P 7—Prologue. A decent description of the purpose of a prologue in a novel — Generally speaking, the main function of a prologue tells some earlier story and connects it to the main story. Similarly, it serves as a means to introduce characters of a story and throws light on their roles. In its modern sense, a prologue acts as a separate entity and is not considered part of the current story that a writer ventures to tell.

Sixth sense. The question is not whether a sixth sense exists within the human brain. It clearly has always existed there. It is whether we can still access that ability or if it has faded away and lost its purpose over time in a similar way to some of our body’s organs—spleen, appendix, tonsils—which have become vestigal.

Vestigal—Occurring or persisting as a rudimentary or degenerate structure. Relating to a body part that has become small and lost its use because of evolutionary change.

P 11—Each chapter is a monologue told by one of the characters or protagonists.

Protagonist—the leading character, hero, or heroine of a drama or other literary work.

What is unusual about this novel is that there are four protagonists. Each tells part of the story from their own point of view. There are also occasional chapters told through the eyes of a narrator. Those chapters are indicated by a location or address. It can be interesting to speculate who that narrator is, as he/she is one of the minor characters in the story. (footnote i )

Each chapter is designated with the name of the character/protagonist whose point of view is represented. Each chapter was also labelled in close consultation with a Sarcastic Ball. A very modern, convenient, yet surprisingly accurate form of scrying.  The best way to use a Sarcastic Ball is to ask a yes or no question.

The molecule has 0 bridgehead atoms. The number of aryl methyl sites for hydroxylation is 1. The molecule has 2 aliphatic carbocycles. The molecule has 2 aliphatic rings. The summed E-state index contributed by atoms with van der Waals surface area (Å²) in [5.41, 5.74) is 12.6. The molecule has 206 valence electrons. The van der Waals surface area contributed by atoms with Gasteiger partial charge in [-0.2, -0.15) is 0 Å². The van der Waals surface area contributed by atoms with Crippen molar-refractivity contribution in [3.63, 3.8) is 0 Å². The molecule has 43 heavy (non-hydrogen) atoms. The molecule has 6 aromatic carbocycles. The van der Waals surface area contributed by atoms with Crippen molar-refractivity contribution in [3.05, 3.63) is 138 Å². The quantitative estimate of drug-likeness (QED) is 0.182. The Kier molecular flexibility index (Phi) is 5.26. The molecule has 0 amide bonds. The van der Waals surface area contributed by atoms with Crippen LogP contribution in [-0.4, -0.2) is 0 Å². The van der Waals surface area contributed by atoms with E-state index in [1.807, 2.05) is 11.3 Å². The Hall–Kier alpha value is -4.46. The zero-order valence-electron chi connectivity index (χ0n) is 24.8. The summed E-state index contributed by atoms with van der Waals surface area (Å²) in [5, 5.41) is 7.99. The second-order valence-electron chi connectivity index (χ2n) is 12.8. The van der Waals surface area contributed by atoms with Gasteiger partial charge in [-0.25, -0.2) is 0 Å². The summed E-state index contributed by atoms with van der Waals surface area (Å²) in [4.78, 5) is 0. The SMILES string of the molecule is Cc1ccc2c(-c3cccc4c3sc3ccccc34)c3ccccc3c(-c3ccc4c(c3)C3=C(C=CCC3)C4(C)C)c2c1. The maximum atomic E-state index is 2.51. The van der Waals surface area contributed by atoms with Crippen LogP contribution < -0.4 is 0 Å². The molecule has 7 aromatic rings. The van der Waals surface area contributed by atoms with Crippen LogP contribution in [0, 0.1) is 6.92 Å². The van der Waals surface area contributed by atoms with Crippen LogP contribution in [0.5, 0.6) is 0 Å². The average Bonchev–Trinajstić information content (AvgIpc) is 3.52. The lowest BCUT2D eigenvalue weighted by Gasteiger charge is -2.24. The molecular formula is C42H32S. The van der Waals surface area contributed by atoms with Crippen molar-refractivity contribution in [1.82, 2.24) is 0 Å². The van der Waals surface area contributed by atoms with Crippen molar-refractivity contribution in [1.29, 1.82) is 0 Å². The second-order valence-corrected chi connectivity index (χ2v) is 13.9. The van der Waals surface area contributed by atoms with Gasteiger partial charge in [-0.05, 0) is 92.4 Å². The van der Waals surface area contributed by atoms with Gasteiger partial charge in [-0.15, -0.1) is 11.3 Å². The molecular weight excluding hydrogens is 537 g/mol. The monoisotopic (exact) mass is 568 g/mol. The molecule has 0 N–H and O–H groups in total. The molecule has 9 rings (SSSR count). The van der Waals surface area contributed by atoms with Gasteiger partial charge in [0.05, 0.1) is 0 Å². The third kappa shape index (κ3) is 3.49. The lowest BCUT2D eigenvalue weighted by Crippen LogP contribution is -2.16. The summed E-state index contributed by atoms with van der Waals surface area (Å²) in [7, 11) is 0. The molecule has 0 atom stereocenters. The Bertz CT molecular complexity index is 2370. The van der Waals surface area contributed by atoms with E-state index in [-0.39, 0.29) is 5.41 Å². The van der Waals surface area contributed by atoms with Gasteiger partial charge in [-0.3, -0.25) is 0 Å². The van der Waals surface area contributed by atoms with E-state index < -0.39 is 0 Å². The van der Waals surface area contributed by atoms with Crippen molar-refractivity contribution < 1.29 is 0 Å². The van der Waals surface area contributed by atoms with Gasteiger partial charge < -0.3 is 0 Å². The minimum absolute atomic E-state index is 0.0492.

There is no formal chapter list in this book.

P 22—Valmeira, Latvia is a real place. Latvia was chosen because whenever figure skating, traditional matchmaking and, hockey are triangulated, Latvia comes up at the top of the list. In fact Latvia is the second most hockey crazed country in the world after only Canada. That is based on both participation and number of fans for its population. Latvia also has a rich tradition of village matchmakers.

Latvia—2013 pop. 2.013 million. Language: Latvian 55%, Russian 35%. Capital city: Riga pop. 625, 000 (similar in size to Winnipeg, Canada). Type of government: parliamentary democracy. Republic of Latvia became independent of the Soviet Union on May 4th, 1990. There are seven teams in the Latvian Hockey Higher League. One team, the Dinamo Riga team, play in the KHL (Kontinental Hockey League/Russian Professional League). Latvian, Zemgus Girgensons is a star forward with the Buffalo Sabres of the NHL.

P 31—Brandon is related to one of the main characters in the book-Paula. Close readers put together the clues successfully. To others it comes as a revelation when told.

P 131—Soon Lee has a close internet friend, Hailey_m51p, who convinces her to take a chance. That is not always responsible behaviour when you have never met a person, other than online. The suffix to that online name is also quite unusual, even for the internet. What do you find if you google m51p? Does the result change your impression of Soon Lee’s friend?  Should there be a direct relationship between books and the internet? Should readers need one to understand the other?

more to come including footnote i